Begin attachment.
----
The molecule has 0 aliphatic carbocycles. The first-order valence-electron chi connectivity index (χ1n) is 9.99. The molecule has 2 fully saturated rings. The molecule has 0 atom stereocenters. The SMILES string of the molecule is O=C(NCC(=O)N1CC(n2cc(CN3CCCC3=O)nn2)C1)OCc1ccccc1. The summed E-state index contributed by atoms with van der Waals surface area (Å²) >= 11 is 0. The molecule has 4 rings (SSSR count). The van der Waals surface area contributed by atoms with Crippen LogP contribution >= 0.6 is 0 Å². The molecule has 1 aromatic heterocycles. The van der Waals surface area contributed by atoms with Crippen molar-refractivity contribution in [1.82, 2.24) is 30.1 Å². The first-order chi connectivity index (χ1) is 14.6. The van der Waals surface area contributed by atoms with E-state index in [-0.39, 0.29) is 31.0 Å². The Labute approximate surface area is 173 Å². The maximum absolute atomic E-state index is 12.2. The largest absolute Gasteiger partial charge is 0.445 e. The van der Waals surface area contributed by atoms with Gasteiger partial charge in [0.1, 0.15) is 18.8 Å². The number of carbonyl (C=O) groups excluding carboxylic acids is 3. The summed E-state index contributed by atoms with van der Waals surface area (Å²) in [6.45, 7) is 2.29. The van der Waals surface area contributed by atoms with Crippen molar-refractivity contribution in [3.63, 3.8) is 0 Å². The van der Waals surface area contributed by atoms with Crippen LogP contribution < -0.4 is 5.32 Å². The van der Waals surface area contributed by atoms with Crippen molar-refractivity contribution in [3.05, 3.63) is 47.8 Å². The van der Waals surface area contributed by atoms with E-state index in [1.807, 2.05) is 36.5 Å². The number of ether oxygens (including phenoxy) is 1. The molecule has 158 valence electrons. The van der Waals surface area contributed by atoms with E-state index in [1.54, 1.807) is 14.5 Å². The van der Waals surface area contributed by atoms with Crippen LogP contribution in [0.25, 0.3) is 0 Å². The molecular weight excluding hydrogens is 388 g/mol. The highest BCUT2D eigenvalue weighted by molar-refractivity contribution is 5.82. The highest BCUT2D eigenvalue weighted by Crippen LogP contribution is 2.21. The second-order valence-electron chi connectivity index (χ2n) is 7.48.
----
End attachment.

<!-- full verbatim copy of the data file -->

The molecule has 0 aliphatic carbocycles. The first-order valence-electron chi connectivity index (χ1n) is 9.99. The molecule has 2 fully saturated rings. The molecule has 0 atom stereocenters. The SMILES string of the molecule is O=C(NCC(=O)N1CC(n2cc(CN3CCCC3=O)nn2)C1)OCc1ccccc1. The summed E-state index contributed by atoms with van der Waals surface area (Å²) >= 11 is 0. The molecule has 4 rings (SSSR count). The van der Waals surface area contributed by atoms with Crippen LogP contribution >= 0.6 is 0 Å². The molecule has 1 aromatic heterocycles. The van der Waals surface area contributed by atoms with Crippen molar-refractivity contribution in [1.82, 2.24) is 30.1 Å². The first-order chi connectivity index (χ1) is 14.6. The van der Waals surface area contributed by atoms with E-state index in [-0.39, 0.29) is 31.0 Å². The Labute approximate surface area is 173 Å². The maximum absolute atomic E-state index is 12.2. The largest absolute Gasteiger partial charge is 0.445 e. The van der Waals surface area contributed by atoms with Gasteiger partial charge in [0.1, 0.15) is 18.8 Å². The number of carbonyl (C=O) groups excluding carboxylic acids is 3. The summed E-state index contributed by atoms with van der Waals surface area (Å²) in [6.45, 7) is 2.29. The van der Waals surface area contributed by atoms with Crippen molar-refractivity contribution in [3.63, 3.8) is 0 Å². The van der Waals surface area contributed by atoms with Crippen LogP contribution < -0.4 is 5.32 Å². The van der Waals surface area contributed by atoms with Crippen molar-refractivity contribution in [3.05, 3.63) is 47.8 Å². The van der Waals surface area contributed by atoms with E-state index in [1.807, 2.05) is 36.5 Å². The number of ether oxygens (including phenoxy) is 1. The molecule has 158 valence electrons. The van der Waals surface area contributed by atoms with E-state index in [1.54, 1.807) is 14.5 Å². The van der Waals surface area contributed by atoms with Crippen LogP contribution in [0.25, 0.3) is 0 Å². The molecular weight excluding hydrogens is 388 g/mol. The highest BCUT2D eigenvalue weighted by molar-refractivity contribution is 5.82. The highest BCUT2D eigenvalue weighted by Crippen LogP contribution is 2.21. The second-order valence-electron chi connectivity index (χ2n) is 7.48.